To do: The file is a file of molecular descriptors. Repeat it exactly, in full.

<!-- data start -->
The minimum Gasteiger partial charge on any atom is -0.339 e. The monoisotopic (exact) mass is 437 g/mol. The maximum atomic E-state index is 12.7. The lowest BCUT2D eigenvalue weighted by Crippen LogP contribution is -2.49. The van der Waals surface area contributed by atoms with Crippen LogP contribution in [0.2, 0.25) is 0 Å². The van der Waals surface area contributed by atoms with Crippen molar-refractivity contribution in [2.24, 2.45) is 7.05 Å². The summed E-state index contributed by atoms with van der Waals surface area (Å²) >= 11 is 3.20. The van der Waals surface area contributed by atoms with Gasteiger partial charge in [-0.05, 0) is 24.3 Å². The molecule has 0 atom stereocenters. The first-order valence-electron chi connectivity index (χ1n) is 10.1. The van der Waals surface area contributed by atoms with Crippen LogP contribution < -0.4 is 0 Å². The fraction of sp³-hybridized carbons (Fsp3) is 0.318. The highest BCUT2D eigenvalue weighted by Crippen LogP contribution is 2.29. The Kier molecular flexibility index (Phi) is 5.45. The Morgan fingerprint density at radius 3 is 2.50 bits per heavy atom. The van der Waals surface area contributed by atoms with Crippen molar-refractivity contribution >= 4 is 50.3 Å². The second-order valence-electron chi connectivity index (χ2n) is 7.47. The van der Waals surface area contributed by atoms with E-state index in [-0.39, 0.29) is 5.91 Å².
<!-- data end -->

The minimum Gasteiger partial charge on any atom is -0.339 e. The monoisotopic (exact) mass is 437 g/mol. The maximum atomic E-state index is 12.7. The lowest BCUT2D eigenvalue weighted by Crippen LogP contribution is -2.49. The van der Waals surface area contributed by atoms with Crippen LogP contribution in [0.2, 0.25) is 0 Å². The van der Waals surface area contributed by atoms with Crippen molar-refractivity contribution in [2.24, 2.45) is 7.05 Å². The summed E-state index contributed by atoms with van der Waals surface area (Å²) >= 11 is 3.20. The van der Waals surface area contributed by atoms with Gasteiger partial charge in [-0.05, 0) is 24.3 Å². The molecule has 0 atom stereocenters. The first-order valence-electron chi connectivity index (χ1n) is 10.1. The van der Waals surface area contributed by atoms with Crippen LogP contribution < -0.4 is 0 Å². The fraction of sp³-hybridized carbons (Fsp3) is 0.318. The highest BCUT2D eigenvalue weighted by Crippen LogP contribution is 2.29. The Kier molecular flexibility index (Phi) is 5.45. The Morgan fingerprint density at radius 3 is 2.50 bits per heavy atom. The van der Waals surface area contributed by atoms with Crippen molar-refractivity contribution >= 4 is 50.3 Å². The second-order valence-electron chi connectivity index (χ2n) is 7.47. The van der Waals surface area contributed by atoms with E-state index in [-0.39, 0.29) is 5.91 Å².